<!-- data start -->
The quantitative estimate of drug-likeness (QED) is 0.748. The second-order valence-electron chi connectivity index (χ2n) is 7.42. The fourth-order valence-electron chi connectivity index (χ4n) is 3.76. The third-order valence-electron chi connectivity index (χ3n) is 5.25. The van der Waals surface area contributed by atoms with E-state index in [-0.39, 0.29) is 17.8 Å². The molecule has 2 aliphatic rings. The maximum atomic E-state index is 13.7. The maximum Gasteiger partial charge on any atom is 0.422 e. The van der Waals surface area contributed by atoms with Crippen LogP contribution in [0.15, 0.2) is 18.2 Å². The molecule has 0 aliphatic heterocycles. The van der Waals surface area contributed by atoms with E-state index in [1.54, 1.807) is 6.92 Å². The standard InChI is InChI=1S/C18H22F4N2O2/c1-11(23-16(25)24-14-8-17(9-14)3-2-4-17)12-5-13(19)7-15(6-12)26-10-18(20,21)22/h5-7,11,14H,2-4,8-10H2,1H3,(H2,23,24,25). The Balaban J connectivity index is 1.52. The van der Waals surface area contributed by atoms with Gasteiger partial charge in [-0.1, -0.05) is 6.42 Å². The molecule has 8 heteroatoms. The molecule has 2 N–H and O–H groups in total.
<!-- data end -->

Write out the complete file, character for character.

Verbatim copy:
The quantitative estimate of drug-likeness (QED) is 0.748. The second-order valence-electron chi connectivity index (χ2n) is 7.42. The fourth-order valence-electron chi connectivity index (χ4n) is 3.76. The third-order valence-electron chi connectivity index (χ3n) is 5.25. The van der Waals surface area contributed by atoms with E-state index in [-0.39, 0.29) is 17.8 Å². The molecule has 2 aliphatic rings. The maximum atomic E-state index is 13.7. The maximum Gasteiger partial charge on any atom is 0.422 e. The van der Waals surface area contributed by atoms with Crippen LogP contribution in [0.15, 0.2) is 18.2 Å². The molecule has 0 aliphatic heterocycles. The van der Waals surface area contributed by atoms with E-state index in [1.54, 1.807) is 6.92 Å². The standard InChI is InChI=1S/C18H22F4N2O2/c1-11(23-16(25)24-14-8-17(9-14)3-2-4-17)12-5-13(19)7-15(6-12)26-10-18(20,21)22/h5-7,11,14H,2-4,8-10H2,1H3,(H2,23,24,25). The Balaban J connectivity index is 1.52. The van der Waals surface area contributed by atoms with Gasteiger partial charge in [-0.1, -0.05) is 6.42 Å². The molecule has 8 heteroatoms. The molecule has 2 N–H and O–H groups in total.